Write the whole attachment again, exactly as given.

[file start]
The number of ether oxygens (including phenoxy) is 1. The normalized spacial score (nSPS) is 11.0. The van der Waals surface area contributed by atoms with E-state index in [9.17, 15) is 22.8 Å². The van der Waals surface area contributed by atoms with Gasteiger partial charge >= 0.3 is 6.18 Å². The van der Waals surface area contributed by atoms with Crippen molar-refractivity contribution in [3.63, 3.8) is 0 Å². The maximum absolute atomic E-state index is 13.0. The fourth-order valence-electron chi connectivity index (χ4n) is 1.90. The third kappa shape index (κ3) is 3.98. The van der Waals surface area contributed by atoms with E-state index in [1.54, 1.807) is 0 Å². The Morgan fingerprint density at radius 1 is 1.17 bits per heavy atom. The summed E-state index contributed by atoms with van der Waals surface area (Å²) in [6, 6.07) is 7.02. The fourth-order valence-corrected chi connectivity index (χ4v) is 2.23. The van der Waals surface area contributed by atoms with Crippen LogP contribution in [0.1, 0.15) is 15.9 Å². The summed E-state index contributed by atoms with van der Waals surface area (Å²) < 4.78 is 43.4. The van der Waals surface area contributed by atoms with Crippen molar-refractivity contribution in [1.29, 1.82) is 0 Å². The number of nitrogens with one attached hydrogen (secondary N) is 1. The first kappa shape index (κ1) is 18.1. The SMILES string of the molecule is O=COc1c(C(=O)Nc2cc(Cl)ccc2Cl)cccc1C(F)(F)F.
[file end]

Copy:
The number of ether oxygens (including phenoxy) is 1. The normalized spacial score (nSPS) is 11.0. The van der Waals surface area contributed by atoms with E-state index in [9.17, 15) is 22.8 Å². The van der Waals surface area contributed by atoms with Gasteiger partial charge >= 0.3 is 6.18 Å². The van der Waals surface area contributed by atoms with Crippen molar-refractivity contribution in [3.63, 3.8) is 0 Å². The maximum absolute atomic E-state index is 13.0. The fourth-order valence-electron chi connectivity index (χ4n) is 1.90. The third kappa shape index (κ3) is 3.98. The van der Waals surface area contributed by atoms with E-state index in [1.54, 1.807) is 0 Å². The Morgan fingerprint density at radius 1 is 1.17 bits per heavy atom. The summed E-state index contributed by atoms with van der Waals surface area (Å²) in [6, 6.07) is 7.02. The fourth-order valence-corrected chi connectivity index (χ4v) is 2.23. The van der Waals surface area contributed by atoms with Crippen LogP contribution in [0.1, 0.15) is 15.9 Å². The summed E-state index contributed by atoms with van der Waals surface area (Å²) < 4.78 is 43.4. The van der Waals surface area contributed by atoms with Crippen molar-refractivity contribution in [1.29, 1.82) is 0 Å². The number of nitrogens with one attached hydrogen (secondary N) is 1. The first kappa shape index (κ1) is 18.1. The SMILES string of the molecule is O=COc1c(C(=O)Nc2cc(Cl)ccc2Cl)cccc1C(F)(F)F.